Halfway house ex-worker sentenced for coercion

Man faces four months in prison, two years of probation

Posted: Friday, September 21, 2001

A former employee at a corrections halfway house in Juneau was sentenced Thursday to two years in prison with 20 months suspended for coercing an inmate not to talk about an alleged sexual relationship between them.

Rusty Tillson, 28, pleaded guilty in July to a count of felony coercion stemming from incidents in November and December 2000. The state dropped three counts of sexual assault that stemmed from a law forbidding an employee of a prison facility from engaging in sexual relations, consensual or otherwise, with an inmate. The state had said the sex was consensual, but the defense said there was no sex.

Tillson has four months to serve with two years of probation to follow.

"It's not easy to sentence a young person who is so well-liked and well-respected in the community," said Juneau Superior Court Judge Patricia Collins. "I've had to make a hard decision today. I wish you and your family the best of luck for what I'm sure will be a bright future."

Tillson worked doing basic security checks for Gastineau Human Services, which runs a halfway house in the Lemon Creek area, for six months before he was fired when allegations surfaced from a co-worker that he was having sex with an inmate, GHS Operations Manager Andy Swanston told the court.

Swanston said Tillson told the female inmate, who was at GHS for felony theft, that she could be sent back to the Lemon Creek Correctional Center, the state prison, and could lose her child if she said they had sex.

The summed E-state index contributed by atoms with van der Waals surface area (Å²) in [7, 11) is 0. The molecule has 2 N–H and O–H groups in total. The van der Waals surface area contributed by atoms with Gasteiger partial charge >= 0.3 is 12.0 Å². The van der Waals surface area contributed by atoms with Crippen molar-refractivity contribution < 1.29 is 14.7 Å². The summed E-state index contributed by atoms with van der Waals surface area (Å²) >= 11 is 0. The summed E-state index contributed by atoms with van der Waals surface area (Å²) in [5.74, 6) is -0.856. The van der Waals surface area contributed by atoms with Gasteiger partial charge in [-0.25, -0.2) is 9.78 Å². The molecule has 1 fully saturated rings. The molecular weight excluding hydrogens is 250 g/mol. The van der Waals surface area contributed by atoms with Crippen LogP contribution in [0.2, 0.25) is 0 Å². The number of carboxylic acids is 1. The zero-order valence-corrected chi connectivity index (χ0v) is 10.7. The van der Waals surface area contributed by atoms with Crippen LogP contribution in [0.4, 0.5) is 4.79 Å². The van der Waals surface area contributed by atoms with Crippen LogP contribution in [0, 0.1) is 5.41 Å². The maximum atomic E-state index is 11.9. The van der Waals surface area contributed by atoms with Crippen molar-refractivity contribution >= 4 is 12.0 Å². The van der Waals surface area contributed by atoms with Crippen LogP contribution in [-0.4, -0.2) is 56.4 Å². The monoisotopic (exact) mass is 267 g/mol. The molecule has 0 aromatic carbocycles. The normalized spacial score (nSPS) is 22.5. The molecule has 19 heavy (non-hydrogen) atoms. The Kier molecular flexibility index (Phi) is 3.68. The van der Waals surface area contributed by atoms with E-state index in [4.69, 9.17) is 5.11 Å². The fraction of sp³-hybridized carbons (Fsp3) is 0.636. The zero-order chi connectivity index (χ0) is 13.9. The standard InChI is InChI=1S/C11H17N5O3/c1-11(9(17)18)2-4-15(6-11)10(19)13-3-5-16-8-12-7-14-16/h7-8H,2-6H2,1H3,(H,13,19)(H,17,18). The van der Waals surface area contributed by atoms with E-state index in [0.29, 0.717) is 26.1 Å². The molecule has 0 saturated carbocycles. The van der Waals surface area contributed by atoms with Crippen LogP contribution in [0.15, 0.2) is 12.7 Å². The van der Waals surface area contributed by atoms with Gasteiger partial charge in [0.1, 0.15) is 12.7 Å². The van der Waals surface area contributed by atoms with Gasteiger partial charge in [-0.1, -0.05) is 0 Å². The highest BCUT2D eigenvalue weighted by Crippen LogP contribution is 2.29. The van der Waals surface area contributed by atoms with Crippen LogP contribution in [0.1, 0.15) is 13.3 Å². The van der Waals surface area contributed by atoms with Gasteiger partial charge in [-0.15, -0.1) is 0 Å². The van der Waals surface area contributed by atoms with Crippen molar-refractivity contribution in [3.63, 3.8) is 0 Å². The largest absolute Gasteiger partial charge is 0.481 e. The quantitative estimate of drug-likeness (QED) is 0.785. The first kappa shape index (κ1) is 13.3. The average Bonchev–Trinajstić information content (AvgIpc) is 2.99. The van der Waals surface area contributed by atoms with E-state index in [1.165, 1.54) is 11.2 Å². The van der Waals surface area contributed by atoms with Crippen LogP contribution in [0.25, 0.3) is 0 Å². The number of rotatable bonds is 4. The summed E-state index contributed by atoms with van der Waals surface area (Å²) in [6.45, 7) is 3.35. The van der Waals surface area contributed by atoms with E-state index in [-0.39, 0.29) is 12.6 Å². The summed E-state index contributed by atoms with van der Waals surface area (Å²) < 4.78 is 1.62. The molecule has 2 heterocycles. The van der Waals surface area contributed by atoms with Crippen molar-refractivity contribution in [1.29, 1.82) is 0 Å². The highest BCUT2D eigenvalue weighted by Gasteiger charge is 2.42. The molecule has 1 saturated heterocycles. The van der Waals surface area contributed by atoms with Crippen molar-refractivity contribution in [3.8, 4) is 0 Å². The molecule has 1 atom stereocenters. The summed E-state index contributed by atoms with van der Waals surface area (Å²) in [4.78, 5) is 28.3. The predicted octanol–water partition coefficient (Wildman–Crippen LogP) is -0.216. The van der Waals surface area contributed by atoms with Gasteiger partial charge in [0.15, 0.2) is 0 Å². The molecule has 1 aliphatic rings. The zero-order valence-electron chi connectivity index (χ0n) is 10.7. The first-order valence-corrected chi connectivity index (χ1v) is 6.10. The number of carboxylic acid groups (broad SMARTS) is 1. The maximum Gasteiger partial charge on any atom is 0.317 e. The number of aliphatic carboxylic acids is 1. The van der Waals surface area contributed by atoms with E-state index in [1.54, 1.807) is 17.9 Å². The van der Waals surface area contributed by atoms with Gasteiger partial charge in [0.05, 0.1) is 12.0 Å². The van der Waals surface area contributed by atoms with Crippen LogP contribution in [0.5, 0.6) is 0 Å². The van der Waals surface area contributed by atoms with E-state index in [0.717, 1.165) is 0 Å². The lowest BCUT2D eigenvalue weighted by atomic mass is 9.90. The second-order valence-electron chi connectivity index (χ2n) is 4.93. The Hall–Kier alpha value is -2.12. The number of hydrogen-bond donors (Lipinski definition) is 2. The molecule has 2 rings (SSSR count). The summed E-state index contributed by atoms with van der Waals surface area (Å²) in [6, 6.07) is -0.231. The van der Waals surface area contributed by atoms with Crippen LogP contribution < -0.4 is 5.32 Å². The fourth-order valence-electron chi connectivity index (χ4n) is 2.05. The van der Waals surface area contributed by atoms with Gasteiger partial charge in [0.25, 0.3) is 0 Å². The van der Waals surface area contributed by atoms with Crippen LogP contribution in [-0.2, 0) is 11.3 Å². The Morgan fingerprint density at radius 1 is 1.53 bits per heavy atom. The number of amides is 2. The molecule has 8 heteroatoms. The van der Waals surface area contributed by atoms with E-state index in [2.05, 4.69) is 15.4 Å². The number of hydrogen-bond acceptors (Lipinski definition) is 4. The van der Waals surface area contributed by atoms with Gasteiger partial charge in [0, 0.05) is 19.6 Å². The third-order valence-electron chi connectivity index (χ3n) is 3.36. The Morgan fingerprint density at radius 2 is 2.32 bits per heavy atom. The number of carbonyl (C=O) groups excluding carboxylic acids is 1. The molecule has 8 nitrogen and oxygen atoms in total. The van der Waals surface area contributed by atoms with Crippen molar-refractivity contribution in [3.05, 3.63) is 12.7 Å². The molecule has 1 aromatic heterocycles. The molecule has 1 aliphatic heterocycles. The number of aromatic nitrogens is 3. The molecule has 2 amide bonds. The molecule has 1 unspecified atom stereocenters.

Tillson, through his attorney, denied he had a sexual relationship with the woman. Attorney Daniel Wayne said Tillson made threats because the woman was making threats of her own to spread that rumor.

In his testimony Thursday, Swanston said Tillson was a "good employee," but described the woman as "manipulative."

Swanston, who notified authorities after questioning Tillson and the woman, said this sort of manipulation is common among inmates.

"There is a certain type of inmate who will use familiarity with the staff to manipulate to get what they want," he said. "It is a medical condition and it's most common to women."

Swanston also said he warned employees before this incident, after he saw the woman being overly flirtatious with the employees, to be cautious around her because she "was going to cause trouble for some people."

When attorney Wayne asked about the woman's credibility, Swanston said, "I doubt the credibility of anyone who is incarcerated."

Judge Collins said although Tillson's reputation had "undoubtedly suffered," and he can never again be employed by the criminal justice system, she needed to make an example for others in the same position of power.

"Community condemnation is of particular importance," Collins said. "I would hope others in a similar situation would be deterred by the same kinds of concerns, i.e., ending up in a position like this."


Melanie Plenda can be reached at mplenda@juneauempire.com.

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